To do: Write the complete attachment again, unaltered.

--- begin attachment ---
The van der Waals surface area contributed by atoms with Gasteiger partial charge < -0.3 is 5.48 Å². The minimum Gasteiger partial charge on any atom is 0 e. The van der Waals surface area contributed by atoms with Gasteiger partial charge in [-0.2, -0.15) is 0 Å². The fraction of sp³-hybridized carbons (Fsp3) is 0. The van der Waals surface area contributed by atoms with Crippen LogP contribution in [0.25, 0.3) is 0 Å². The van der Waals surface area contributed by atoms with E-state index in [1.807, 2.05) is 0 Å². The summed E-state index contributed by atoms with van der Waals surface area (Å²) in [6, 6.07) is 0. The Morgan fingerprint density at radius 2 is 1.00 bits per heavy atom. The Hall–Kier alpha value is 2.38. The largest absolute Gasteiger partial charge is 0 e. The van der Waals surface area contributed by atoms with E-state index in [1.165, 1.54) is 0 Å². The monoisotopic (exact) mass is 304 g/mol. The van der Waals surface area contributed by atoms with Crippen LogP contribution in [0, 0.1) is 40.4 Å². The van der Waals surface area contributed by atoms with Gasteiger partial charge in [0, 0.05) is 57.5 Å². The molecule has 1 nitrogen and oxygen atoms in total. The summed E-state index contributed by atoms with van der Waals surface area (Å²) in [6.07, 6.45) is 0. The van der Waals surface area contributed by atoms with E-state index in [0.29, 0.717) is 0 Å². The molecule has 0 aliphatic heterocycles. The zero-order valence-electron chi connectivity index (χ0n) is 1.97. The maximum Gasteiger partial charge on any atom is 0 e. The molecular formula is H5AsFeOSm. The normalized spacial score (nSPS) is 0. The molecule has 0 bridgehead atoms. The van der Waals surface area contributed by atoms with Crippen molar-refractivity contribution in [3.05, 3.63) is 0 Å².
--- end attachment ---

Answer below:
The van der Waals surface area contributed by atoms with Gasteiger partial charge < -0.3 is 5.48 Å². The minimum Gasteiger partial charge on any atom is 0 e. The van der Waals surface area contributed by atoms with Gasteiger partial charge in [-0.2, -0.15) is 0 Å². The fraction of sp³-hybridized carbons (Fsp3) is 0. The van der Waals surface area contributed by atoms with Crippen LogP contribution in [0.25, 0.3) is 0 Å². The van der Waals surface area contributed by atoms with E-state index in [1.807, 2.05) is 0 Å². The summed E-state index contributed by atoms with van der Waals surface area (Å²) in [6, 6.07) is 0. The Morgan fingerprint density at radius 2 is 1.00 bits per heavy atom. The Hall–Kier alpha value is 2.38. The largest absolute Gasteiger partial charge is 0 e. The van der Waals surface area contributed by atoms with E-state index in [1.165, 1.54) is 0 Å². The monoisotopic (exact) mass is 304 g/mol. The van der Waals surface area contributed by atoms with Crippen LogP contribution in [0, 0.1) is 40.4 Å². The van der Waals surface area contributed by atoms with Gasteiger partial charge in [0, 0.05) is 57.5 Å². The molecule has 1 nitrogen and oxygen atoms in total. The summed E-state index contributed by atoms with van der Waals surface area (Å²) in [6.07, 6.45) is 0. The van der Waals surface area contributed by atoms with E-state index in [0.29, 0.717) is 0 Å². The molecule has 0 aliphatic heterocycles. The zero-order valence-electron chi connectivity index (χ0n) is 1.97. The maximum Gasteiger partial charge on any atom is 0 e. The molecular formula is H5AsFeOSm. The normalized spacial score (nSPS) is 0. The molecule has 0 bridgehead atoms. The van der Waals surface area contributed by atoms with Crippen molar-refractivity contribution in [3.05, 3.63) is 0 Å².